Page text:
Ernest Wilson — harmonious talentSaturday, November 06, 2021
The following is a tribute to singer Ernest Wilson by Michael Barnett of Kool 97 FM and founder of the Heineken Startime series. Wilson died on November 2 at age 69 at the Kingston Public Hospital.
WHEN I think of Fitzroy “Ernest” Wilson, one word readily comes to mind – talent. Although he was never really recognised and regarded by the music industry on a whole, Ernest, to me, is one of the great Jamaican music talents; he was a great singer, songwriter and musician who knew how to harmonise with any singer.
Being able to harmonise is one of the characteristics of a great singer. During his Studio One years, whenever producer Clement “Coxson” Dodd needed harmony in a song, any song, he always reached for The Heptones or Ernest Wilson. Ernest wrote almost all his original songs and played instruments on many of them.
I fell in love with Ernest Wilson's music from the early 70s when he had gone solo. Studio One songs like Undying Love, If I Were A Carpenter, Storybook Children, Money Worries, Pick Them Up, Why Oh Why; plus his classic cover of Soul & Inspiration, and the original Just Once in My Life, both with Freddie McGregor.
Then there was Run For Your Life in the 60s, on which he provided harmony for Delroy Wilson. Ernest returned in the 70s to harmonise on the same song covered by Jackie Parris of The Sensations – a number one hit in Jamaica.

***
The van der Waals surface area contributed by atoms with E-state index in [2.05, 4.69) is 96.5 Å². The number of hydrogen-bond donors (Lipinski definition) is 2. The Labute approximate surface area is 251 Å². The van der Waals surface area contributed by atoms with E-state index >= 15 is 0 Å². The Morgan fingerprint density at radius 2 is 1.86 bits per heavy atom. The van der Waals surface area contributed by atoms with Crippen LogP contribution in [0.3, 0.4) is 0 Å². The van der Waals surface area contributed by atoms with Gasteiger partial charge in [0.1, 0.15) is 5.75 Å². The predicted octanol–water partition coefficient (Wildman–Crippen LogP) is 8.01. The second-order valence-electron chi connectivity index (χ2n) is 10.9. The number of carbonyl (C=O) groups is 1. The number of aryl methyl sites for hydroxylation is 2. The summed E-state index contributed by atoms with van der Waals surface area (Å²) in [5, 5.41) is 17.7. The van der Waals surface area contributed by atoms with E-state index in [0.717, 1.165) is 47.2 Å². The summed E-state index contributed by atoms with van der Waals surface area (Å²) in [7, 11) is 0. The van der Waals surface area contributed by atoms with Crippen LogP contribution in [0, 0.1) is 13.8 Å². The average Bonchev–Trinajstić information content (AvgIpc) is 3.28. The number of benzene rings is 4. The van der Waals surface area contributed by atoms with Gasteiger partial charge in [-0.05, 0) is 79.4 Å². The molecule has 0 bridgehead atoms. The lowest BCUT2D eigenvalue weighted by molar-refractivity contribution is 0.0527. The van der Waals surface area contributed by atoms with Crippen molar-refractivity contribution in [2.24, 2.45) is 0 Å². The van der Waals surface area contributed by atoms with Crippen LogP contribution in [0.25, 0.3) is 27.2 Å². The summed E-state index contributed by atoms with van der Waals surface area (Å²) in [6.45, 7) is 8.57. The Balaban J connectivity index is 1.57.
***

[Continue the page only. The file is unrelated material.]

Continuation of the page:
Who can forget Ernest's outstanding rendition of the Harold Butler-penned Let True Love Be (Your Right On Man) on which he (not Harold Butler) played the haunting organ intro.
There's so much more to tell about the talent of Ernest Wilson, but space won't permit.
I returned to Jamaica in 1982 after living overseas for 15 years, and one of the first artistes I searched for to introduce myself was Ernest Wilson.
We became friends, and after being employed as entertainment manager at Oceana Hotel in 1986, I had the pleasure of presenting him on two solo performances there. He 'bussed the place' both times, before I sought Peter Austin and helped reunite them as the original Clarendonians for my flagship event, Heineken Startime.
We remained good friends after 31 years of Startime including many appearances by Ernest and Peter as The Clarendonians.
Ernest called me up to three weeks before his sudden passing. He sounded in very good spirits.
He will be truly missed; sincere condolence to his children, his family, his musical partner Peter Austin and the Jamaican music fraternity.
Rest in peace, Ernest “Soul” Wilson.